The Great Restoration. By Meic Pearse. Carlisle: Paternoster Press, 1998. 320 pages. Softcover, £17.99.
This work is an apt introduction to the continental and English radicals of the sixteenth and seventeenth centuries. Pearse’s approach is to view the material from a dynamic rather than an organic perspective. Instead of trying to discover historical connections between individuals or groups through their actions or confessional statements, Pearse simply indicates the similarity of thought. This is especially true in Pearse’s comments on the relationship between the continental Anabaptists and the later English radicals. He says that he does not claim an “organic connectedness” between these groups, but suggests that they had a similar purpose. Each individual or group that Pearse spotlights had the ultimate goal: “the restoration of primitive Christianity along (in the sociological sense) sectarian lines”.
The various groups that Pearse surveys include the Lollards, the Swiss Anabaptists, the North German-Dutch Anabaptists, the Mennonites, the Spiritualists and the English Anabaptists of the sixteenth century. The seventeenth-century groups which receive attention are the Separatists, the General Baptists, the Particular Baptists, and the Quakers. As Pearse begins his treatment of the continental Anabaptists, he is especially keen to point out that many of these radicals were simply acting on the logical conclusions of the thought of the magisterial Reformers, for example, Karlstadt and Grebel began as impatient followers of Luther and Zwingli, respectively.
Menno Simons is characterized in an inspiring manner. He is presented as the catalyst for rebuilding Dutch Anabaptism on an evangelical foundation. Pearse describes Simons as having “the most fruitful ministry of all the Anabaptist leaders of the sixteenth century”.
On the English scene, Pearse concentrates his efforts on the early leaders of movements. Robert Browne, John Smyth, Henry Jacob, and George Fox are presented respectively as pioneers for the Separatists, General Baptists, Particular Baptists, and Quakers. The contrasts in the ecclesiology and theology of these four groups are discussed in detail. However, the similarities in their thought are also indicated.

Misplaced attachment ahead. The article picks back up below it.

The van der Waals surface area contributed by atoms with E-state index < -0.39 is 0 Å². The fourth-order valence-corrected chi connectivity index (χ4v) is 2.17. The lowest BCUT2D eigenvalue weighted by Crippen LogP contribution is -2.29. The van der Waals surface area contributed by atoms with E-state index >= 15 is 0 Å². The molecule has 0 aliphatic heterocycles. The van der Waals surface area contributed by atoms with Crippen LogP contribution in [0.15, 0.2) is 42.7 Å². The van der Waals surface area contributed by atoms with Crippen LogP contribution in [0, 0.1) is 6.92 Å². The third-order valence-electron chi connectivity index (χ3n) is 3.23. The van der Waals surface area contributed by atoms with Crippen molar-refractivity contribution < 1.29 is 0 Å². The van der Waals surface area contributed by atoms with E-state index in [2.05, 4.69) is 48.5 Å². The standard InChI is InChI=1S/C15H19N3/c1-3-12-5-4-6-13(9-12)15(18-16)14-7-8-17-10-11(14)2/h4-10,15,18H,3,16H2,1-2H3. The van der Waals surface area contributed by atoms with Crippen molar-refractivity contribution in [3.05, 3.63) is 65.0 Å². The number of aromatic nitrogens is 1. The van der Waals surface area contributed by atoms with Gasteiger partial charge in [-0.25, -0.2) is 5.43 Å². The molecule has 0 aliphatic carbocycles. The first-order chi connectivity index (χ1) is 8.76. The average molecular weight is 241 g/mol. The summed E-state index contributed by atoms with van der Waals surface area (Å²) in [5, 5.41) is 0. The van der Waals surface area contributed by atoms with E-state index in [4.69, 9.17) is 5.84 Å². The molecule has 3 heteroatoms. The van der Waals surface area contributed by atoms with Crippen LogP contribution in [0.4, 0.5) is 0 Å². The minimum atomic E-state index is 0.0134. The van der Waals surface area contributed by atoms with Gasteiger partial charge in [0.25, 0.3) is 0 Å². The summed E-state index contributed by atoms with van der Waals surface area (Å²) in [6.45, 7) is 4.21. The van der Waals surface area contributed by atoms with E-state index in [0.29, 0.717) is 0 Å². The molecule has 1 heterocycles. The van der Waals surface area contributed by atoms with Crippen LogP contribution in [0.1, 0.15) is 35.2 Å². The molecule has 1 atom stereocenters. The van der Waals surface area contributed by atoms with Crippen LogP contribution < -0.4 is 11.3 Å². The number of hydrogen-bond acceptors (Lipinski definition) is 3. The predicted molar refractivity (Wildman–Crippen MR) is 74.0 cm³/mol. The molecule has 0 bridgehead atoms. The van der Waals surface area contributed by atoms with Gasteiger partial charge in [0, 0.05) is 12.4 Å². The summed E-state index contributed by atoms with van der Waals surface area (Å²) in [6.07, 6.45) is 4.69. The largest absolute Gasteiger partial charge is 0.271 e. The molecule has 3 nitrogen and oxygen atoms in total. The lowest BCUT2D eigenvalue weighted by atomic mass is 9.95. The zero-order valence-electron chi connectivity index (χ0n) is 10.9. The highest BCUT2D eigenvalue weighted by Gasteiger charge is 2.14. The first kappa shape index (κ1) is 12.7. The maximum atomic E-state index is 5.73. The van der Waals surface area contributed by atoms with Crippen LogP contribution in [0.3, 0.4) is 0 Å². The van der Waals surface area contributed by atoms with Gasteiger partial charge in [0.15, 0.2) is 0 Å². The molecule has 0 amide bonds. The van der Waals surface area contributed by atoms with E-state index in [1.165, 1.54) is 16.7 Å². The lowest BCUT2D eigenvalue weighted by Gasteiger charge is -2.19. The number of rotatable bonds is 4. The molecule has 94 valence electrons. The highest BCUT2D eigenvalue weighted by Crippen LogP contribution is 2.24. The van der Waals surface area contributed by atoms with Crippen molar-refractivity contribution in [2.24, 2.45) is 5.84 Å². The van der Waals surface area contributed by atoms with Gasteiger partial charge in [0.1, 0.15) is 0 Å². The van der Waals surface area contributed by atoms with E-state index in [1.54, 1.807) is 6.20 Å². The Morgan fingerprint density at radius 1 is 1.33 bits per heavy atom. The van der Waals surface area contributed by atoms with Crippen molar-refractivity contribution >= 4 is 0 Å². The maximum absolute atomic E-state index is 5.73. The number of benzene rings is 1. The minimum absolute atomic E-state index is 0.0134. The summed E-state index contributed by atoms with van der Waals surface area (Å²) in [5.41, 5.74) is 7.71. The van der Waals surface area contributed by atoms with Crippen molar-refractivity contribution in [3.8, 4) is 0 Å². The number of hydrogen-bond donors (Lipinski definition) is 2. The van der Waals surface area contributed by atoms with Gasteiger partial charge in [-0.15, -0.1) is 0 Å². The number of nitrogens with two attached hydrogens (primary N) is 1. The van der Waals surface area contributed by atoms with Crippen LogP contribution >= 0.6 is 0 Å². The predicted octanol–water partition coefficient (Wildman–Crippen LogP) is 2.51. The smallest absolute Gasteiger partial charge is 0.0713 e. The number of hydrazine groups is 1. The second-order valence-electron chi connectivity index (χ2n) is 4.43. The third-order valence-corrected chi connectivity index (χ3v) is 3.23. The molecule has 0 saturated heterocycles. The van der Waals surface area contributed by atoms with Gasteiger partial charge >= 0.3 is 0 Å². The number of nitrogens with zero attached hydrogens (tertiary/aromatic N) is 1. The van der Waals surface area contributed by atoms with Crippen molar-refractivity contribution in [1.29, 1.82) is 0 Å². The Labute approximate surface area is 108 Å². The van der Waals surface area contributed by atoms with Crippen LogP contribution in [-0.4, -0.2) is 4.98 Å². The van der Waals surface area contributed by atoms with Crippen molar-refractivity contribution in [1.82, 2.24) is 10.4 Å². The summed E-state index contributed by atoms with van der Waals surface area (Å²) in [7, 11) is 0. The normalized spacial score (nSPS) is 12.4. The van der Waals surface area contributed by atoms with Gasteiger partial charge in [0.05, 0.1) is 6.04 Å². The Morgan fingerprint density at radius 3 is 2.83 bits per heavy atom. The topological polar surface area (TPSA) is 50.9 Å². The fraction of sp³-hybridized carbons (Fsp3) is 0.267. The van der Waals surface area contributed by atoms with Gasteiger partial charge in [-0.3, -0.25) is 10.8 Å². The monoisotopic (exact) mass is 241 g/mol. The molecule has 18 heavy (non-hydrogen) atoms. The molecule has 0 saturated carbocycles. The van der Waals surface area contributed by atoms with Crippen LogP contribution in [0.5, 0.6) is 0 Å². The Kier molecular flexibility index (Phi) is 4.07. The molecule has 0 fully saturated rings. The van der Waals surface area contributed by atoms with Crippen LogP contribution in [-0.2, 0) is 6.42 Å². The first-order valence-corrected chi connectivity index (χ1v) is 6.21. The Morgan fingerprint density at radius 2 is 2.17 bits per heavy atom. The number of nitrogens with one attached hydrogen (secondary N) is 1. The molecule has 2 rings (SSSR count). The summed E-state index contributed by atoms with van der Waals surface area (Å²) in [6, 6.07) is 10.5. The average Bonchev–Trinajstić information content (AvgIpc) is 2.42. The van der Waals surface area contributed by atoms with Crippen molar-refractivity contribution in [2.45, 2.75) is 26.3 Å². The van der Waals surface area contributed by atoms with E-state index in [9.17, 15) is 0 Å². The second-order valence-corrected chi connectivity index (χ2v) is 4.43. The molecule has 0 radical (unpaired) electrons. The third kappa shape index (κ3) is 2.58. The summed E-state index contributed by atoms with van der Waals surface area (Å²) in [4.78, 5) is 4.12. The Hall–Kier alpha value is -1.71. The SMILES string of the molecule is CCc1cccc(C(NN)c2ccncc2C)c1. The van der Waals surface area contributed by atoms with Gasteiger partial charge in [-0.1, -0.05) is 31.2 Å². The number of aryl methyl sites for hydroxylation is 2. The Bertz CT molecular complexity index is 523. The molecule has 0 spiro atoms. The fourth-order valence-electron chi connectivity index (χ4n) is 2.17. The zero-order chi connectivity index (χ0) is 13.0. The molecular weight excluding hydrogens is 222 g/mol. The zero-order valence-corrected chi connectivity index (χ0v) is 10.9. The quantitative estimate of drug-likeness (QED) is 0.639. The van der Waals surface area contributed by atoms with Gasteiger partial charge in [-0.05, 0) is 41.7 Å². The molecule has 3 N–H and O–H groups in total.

The strengths of Pearse’s work include his clear writing style. Even those students with only a casual interest in church history will find the text interesting and cogent. Pearse has organized his material well, the manner in which the individuals and groups are presented does not sacrifice their diversity in an attempt to place them within a specific movement. Also, Pearse interjects something which is missing in many historical texts, humor. His sarcasm appears in statements such as the one about the General Baptists of England who apparently had no concern if “the Church of England kept bishops, abolished them, or converted to Islam”.
The drawback of the work would be for those historians who are looking for a detailed examination of certain figures of the radical movement, but this is not the author’s purpose. He provides an introduction to the radicals for those who are just entering their study of these fascinating groups. In general, the author attempts and achieves to create an interest in the sectarian movements of the sixteenth and seventeenth centuries.
Jason K. Lee
Southwestern Baptist Theological Seminary
Originally published in Themelios, 25:1 (November 1999), 133-134.